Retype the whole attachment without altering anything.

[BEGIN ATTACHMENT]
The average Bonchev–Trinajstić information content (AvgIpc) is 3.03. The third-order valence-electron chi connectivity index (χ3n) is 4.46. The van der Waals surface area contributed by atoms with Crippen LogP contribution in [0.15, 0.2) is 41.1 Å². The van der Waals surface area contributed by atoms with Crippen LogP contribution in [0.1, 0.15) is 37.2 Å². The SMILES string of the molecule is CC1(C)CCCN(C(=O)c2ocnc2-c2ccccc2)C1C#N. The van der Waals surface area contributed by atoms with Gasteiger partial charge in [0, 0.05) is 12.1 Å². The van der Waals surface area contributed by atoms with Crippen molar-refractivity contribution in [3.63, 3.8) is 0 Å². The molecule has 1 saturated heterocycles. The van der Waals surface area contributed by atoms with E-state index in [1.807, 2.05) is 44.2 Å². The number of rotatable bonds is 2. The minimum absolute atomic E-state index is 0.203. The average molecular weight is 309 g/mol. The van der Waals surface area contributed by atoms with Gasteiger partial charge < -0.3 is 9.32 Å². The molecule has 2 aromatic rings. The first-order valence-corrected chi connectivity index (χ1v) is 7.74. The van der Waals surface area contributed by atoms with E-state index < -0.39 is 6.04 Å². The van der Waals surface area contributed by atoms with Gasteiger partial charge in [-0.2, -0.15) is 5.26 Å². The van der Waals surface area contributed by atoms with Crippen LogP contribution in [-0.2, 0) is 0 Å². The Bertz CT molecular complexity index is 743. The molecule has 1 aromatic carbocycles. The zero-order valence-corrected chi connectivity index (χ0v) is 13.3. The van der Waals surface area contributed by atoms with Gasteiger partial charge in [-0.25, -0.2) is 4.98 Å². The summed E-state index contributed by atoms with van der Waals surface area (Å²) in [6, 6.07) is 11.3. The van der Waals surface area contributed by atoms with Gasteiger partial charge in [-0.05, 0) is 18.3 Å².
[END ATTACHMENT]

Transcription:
The average Bonchev–Trinajstić information content (AvgIpc) is 3.03. The third-order valence-electron chi connectivity index (χ3n) is 4.46. The van der Waals surface area contributed by atoms with Crippen LogP contribution in [0.15, 0.2) is 41.1 Å². The van der Waals surface area contributed by atoms with Crippen LogP contribution in [0.1, 0.15) is 37.2 Å². The SMILES string of the molecule is CC1(C)CCCN(C(=O)c2ocnc2-c2ccccc2)C1C#N. The van der Waals surface area contributed by atoms with Gasteiger partial charge in [0, 0.05) is 12.1 Å². The van der Waals surface area contributed by atoms with Crippen molar-refractivity contribution in [3.63, 3.8) is 0 Å². The molecule has 1 saturated heterocycles. The van der Waals surface area contributed by atoms with E-state index in [1.807, 2.05) is 44.2 Å². The number of rotatable bonds is 2. The minimum absolute atomic E-state index is 0.203. The average molecular weight is 309 g/mol. The van der Waals surface area contributed by atoms with Gasteiger partial charge < -0.3 is 9.32 Å². The molecule has 2 aromatic rings. The first-order valence-corrected chi connectivity index (χ1v) is 7.74. The van der Waals surface area contributed by atoms with E-state index < -0.39 is 6.04 Å². The van der Waals surface area contributed by atoms with Gasteiger partial charge in [-0.2, -0.15) is 5.26 Å². The van der Waals surface area contributed by atoms with Crippen LogP contribution in [-0.2, 0) is 0 Å². The Bertz CT molecular complexity index is 743. The molecule has 1 aromatic carbocycles. The zero-order valence-corrected chi connectivity index (χ0v) is 13.3. The van der Waals surface area contributed by atoms with Gasteiger partial charge in [-0.25, -0.2) is 4.98 Å². The summed E-state index contributed by atoms with van der Waals surface area (Å²) in [6, 6.07) is 11.3. The van der Waals surface area contributed by atoms with Gasteiger partial charge in [-0.05, 0) is 18.3 Å².